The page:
Objectives: The first coronavirus disease 2019 (COVID-19) case in the United States was reported in Washington State. The pandemic caused drastic disruptions to medical institutions, including medical education. The Department of Laboratory Medicine at the University of Washington responded by rapidly implementing substantial changes to medical student clerkships.
Methods: In real time, we converted one ongoing case- and didactic-based course, LabM 685, to remote learning.
Results: Fifteen of 17 scheduled sessions proceeded as planned, including two sessions for student presentations. Two didactics were canceled as the functions of the teleconferencing platform were not sufficient to proceed. One grand rounds speaker canceled due to COVID-19 precautions. Elements of an immersive clinical laboratory clerkship, LabM 680, were repurposed to accommodate 40 medical students per class via remote learning, highlighting clinical laboratory activities that continue throughout the outbreak. A new remote clerkship, MedSci 585C, was developed incorporating distance learning and guided small-group sessions. This coincided with parallel efforts to make resident and fellow service work, conferences, and didactics available remotely to comply with social distancing.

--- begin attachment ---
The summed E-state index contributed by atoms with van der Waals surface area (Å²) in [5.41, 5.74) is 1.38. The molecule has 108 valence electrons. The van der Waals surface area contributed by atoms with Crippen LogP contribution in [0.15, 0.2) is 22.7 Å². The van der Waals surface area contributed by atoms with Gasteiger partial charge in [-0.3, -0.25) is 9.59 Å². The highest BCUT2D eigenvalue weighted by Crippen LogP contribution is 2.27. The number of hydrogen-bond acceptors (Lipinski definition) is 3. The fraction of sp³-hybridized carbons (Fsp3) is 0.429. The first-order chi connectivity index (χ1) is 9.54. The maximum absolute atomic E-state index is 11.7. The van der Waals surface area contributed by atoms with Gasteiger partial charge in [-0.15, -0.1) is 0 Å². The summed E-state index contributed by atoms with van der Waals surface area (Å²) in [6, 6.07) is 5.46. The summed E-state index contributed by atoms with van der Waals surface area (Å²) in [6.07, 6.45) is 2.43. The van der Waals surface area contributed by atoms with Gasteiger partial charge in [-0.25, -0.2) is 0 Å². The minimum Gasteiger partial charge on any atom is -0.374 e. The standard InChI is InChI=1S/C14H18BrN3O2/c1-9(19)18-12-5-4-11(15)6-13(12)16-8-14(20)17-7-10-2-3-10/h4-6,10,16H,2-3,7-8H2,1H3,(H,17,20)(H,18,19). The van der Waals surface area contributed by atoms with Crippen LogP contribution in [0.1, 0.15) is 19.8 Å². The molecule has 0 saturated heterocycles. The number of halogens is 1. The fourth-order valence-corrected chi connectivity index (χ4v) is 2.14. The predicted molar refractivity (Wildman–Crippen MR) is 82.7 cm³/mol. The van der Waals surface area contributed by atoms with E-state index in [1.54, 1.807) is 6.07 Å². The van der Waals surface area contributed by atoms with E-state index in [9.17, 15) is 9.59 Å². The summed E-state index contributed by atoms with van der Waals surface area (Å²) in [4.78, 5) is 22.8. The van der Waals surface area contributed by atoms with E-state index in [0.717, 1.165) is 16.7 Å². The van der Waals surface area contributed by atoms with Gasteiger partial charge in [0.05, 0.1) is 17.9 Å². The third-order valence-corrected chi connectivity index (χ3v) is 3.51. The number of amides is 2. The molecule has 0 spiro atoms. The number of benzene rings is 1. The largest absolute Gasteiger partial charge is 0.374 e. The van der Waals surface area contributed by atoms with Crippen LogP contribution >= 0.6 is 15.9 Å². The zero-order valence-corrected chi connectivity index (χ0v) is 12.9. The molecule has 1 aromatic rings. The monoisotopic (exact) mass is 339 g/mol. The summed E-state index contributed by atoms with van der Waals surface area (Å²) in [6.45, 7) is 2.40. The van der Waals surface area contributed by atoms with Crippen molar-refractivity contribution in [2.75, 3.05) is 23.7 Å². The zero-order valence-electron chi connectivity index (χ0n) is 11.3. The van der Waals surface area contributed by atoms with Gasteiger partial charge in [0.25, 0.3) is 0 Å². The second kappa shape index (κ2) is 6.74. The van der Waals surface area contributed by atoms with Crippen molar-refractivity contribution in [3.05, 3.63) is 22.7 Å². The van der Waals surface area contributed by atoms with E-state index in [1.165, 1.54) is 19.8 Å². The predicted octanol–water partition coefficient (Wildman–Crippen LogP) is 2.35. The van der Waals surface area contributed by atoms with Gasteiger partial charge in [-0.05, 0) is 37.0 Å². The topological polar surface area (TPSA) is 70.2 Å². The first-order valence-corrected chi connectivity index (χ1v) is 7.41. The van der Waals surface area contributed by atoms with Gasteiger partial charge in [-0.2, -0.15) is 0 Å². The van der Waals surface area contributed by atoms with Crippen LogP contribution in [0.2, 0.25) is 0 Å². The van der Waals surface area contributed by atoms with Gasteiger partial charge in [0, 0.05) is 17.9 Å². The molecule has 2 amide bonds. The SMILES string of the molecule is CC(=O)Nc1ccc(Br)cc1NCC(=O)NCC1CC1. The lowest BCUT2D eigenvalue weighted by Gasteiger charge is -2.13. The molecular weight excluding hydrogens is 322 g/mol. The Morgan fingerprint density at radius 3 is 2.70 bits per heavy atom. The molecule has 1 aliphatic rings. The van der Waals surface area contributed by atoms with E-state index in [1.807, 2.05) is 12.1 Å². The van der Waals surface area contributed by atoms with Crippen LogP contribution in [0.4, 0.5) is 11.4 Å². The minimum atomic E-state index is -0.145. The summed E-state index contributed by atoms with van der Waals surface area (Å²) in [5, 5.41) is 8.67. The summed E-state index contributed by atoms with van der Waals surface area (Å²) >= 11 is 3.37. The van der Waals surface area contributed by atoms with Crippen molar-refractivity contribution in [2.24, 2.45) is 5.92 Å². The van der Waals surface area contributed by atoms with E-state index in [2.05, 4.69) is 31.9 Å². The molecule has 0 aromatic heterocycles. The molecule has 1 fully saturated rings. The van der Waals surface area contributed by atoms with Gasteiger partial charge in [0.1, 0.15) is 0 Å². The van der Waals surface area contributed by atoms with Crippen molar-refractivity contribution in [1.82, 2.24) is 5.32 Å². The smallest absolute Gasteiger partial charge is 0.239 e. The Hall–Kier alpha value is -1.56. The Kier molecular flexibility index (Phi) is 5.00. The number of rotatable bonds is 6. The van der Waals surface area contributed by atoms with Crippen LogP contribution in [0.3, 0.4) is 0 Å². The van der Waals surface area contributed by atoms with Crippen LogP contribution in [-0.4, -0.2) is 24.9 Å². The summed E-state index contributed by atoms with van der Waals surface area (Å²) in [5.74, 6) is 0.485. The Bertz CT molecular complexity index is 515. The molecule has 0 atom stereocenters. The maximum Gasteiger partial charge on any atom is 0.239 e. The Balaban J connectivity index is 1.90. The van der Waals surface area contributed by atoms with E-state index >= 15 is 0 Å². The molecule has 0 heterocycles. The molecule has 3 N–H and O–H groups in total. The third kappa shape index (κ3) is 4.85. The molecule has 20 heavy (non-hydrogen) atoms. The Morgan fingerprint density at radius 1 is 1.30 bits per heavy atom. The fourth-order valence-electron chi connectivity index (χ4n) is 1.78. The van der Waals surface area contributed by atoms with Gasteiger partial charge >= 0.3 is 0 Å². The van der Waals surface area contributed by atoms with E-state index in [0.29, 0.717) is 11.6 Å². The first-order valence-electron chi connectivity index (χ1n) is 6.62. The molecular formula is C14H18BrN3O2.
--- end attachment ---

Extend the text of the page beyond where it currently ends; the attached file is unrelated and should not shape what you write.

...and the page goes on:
Conclusions: The changes in medical education described reflect the dynamic interplay of current events affecting the world of clinical pathology. Throughout this, technology-while with some limitations-has provided the platform for innovative learning.
Keywords: COVID-19; Clinical pathology; Coronavirus; Laboratory medicine; Medical student education; SARS-CoV-2.
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